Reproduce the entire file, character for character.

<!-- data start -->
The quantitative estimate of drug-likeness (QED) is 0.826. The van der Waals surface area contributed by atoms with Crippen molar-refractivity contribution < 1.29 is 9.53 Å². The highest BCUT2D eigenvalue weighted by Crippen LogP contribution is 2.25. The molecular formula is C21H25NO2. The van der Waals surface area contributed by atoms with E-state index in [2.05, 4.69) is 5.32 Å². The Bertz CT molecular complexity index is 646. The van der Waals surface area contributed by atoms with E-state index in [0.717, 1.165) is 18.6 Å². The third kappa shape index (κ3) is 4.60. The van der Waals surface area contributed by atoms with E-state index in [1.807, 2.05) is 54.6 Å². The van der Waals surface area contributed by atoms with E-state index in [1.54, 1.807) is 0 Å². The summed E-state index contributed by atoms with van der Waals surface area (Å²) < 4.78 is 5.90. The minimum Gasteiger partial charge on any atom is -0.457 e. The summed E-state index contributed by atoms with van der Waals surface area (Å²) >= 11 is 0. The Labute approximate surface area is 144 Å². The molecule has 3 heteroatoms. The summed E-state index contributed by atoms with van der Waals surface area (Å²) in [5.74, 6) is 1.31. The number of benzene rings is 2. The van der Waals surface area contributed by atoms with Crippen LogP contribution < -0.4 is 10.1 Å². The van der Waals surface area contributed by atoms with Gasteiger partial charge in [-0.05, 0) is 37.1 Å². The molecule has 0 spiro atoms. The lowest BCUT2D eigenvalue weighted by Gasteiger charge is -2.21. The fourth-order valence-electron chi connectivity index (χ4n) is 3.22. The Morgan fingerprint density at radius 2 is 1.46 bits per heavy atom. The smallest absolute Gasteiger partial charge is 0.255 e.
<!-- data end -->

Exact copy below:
The quantitative estimate of drug-likeness (QED) is 0.826. The van der Waals surface area contributed by atoms with Crippen molar-refractivity contribution < 1.29 is 9.53 Å². The highest BCUT2D eigenvalue weighted by Crippen LogP contribution is 2.25. The molecular formula is C21H25NO2. The van der Waals surface area contributed by atoms with E-state index in [2.05, 4.69) is 5.32 Å². The Bertz CT molecular complexity index is 646. The van der Waals surface area contributed by atoms with E-state index in [0.717, 1.165) is 18.6 Å². The third kappa shape index (κ3) is 4.60. The van der Waals surface area contributed by atoms with E-state index in [1.807, 2.05) is 54.6 Å². The van der Waals surface area contributed by atoms with E-state index in [1.54, 1.807) is 0 Å². The summed E-state index contributed by atoms with van der Waals surface area (Å²) < 4.78 is 5.90. The minimum Gasteiger partial charge on any atom is -0.457 e. The summed E-state index contributed by atoms with van der Waals surface area (Å²) >= 11 is 0. The Labute approximate surface area is 144 Å². The molecule has 3 heteroatoms. The summed E-state index contributed by atoms with van der Waals surface area (Å²) in [5.74, 6) is 1.31. The number of benzene rings is 2. The van der Waals surface area contributed by atoms with Crippen LogP contribution < -0.4 is 10.1 Å². The van der Waals surface area contributed by atoms with Gasteiger partial charge in [-0.05, 0) is 37.1 Å². The molecule has 0 spiro atoms. The lowest BCUT2D eigenvalue weighted by Gasteiger charge is -2.21. The fourth-order valence-electron chi connectivity index (χ4n) is 3.22. The Morgan fingerprint density at radius 2 is 1.46 bits per heavy atom. The smallest absolute Gasteiger partial charge is 0.255 e.